Allen and his team didn’t go to futuristic with the concept. Separated bumpers, fenders, and running boards, which highlighted the original truck’s design added returned to the modern concept. The gray, raw steel bumpers of the Power Wagon contrast the Silver Metallic-painted body and aluminum details on the gas cap, door handles, hinges, and wheels, add to the truck’s more modern design. A power-actuated tailgate made loading and unloading even easier.
Upfront was the bold crosshair grille, which only remains on the Ram 1500 Classic today. Just like today’s Power Wagon, the concept vehicle featured a front-mounted power winch. Gas-discharged projector-beam headlamps are all but dead in today’s world thanks to the modernization of LEDs, but the Power Wagon Concept was ahead of its time.
Many functional aspects of the vehicle are revealed. Angled slits in the sheet metal exposed the engine compartment. No attempt was made to cover the axles that show below the truck. Aluminum fasteners and bolts were also exposed throughout the vehicle, an idea Allen borrowed from Miller race car engines.
Steve Sowinski, who was responsible for the Power Wagon interior design, had a goal to bring the same kind of finished, detailed look to the interior as the exterior. European ash wood was used on the floor of the cab behind the seats, also is featured in the box of the Power Wagon Concept. Stainless steel shift levers and door handles contrast with the distressed leather seats in keeping a more upscale theme of the concept.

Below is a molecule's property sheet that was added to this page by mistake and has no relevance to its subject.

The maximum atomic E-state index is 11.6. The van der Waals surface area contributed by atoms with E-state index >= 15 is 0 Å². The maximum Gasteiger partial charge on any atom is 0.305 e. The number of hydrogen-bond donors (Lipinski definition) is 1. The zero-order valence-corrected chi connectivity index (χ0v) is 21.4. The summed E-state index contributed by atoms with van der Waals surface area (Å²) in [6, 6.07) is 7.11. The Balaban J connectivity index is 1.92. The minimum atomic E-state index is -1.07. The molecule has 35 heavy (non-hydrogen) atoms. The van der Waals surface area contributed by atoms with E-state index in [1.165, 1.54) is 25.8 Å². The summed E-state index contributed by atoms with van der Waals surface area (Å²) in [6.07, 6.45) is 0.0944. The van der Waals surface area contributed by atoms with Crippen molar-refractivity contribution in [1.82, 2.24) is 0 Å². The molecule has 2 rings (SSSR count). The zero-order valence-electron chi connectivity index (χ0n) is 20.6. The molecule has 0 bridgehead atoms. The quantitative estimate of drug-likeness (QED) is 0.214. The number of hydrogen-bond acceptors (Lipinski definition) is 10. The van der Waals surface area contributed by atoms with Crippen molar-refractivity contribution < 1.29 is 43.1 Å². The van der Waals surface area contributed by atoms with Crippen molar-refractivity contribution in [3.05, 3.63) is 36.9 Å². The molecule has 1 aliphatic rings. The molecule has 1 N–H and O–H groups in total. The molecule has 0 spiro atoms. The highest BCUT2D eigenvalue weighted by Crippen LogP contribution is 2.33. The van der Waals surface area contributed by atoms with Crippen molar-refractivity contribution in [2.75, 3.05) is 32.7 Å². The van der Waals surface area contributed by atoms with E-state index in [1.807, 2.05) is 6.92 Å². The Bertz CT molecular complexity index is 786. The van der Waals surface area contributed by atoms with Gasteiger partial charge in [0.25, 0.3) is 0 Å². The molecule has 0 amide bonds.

“People will have to stretch their imaginations to find similarities between the interior of this Power Wagon and the 1946 original,” Sowinski said. “Whereas the original was a study in raw steel, we used a mix of new materials to get a clean, high-tech look.”
Cognac-colored leather was the primary interior shade with granite-colored leather for the accents. Various-sized drawers, as well as a netted pouch, lined the back of the cab for convenient storage. The instrument panel gauges all resided within a single, round steering cluster similar to a chronometer watch, and created a clean and fresh design approach.
Unlike the production Power Wagon of today which is based on the 3/4-ton Ram 2500, the 1999 Dodge Power Wagon Concept was based on the Ram 1500 architecture. The concept truck featured link-coil suspension fore and aft, with a Dana 44 front axle and 9.25-inch Chrysler rear, and featuring a 3.90:1 final gear ratio. The Power Wagon wore 19-inch x 10-inch polished 5-spoke aluminum wheels wrapped in custom Goodyear 35-inch x 12-inch tires. Those wheels would later make production as a 17-inch unit on the 2002 Ram 1500 SLT Plus.
Stopping power was provided by vented disc brake rotors with four-piston calipers in the front and single-piston calipers in the rear from the Dodge Viper GTS Coupe.
While many of the design features of the 1999 Dodge Power Wagon Concept did make production in some form, the concept was ultimately to showcase future diesel technology. It wouldn’t be until 2005, that the Dodge brand would bring back the Power Wagon nameplate once again to highlight a future off-road Ram 2500 model.
1999 Dodge Power Wagon Concept Image Gallery: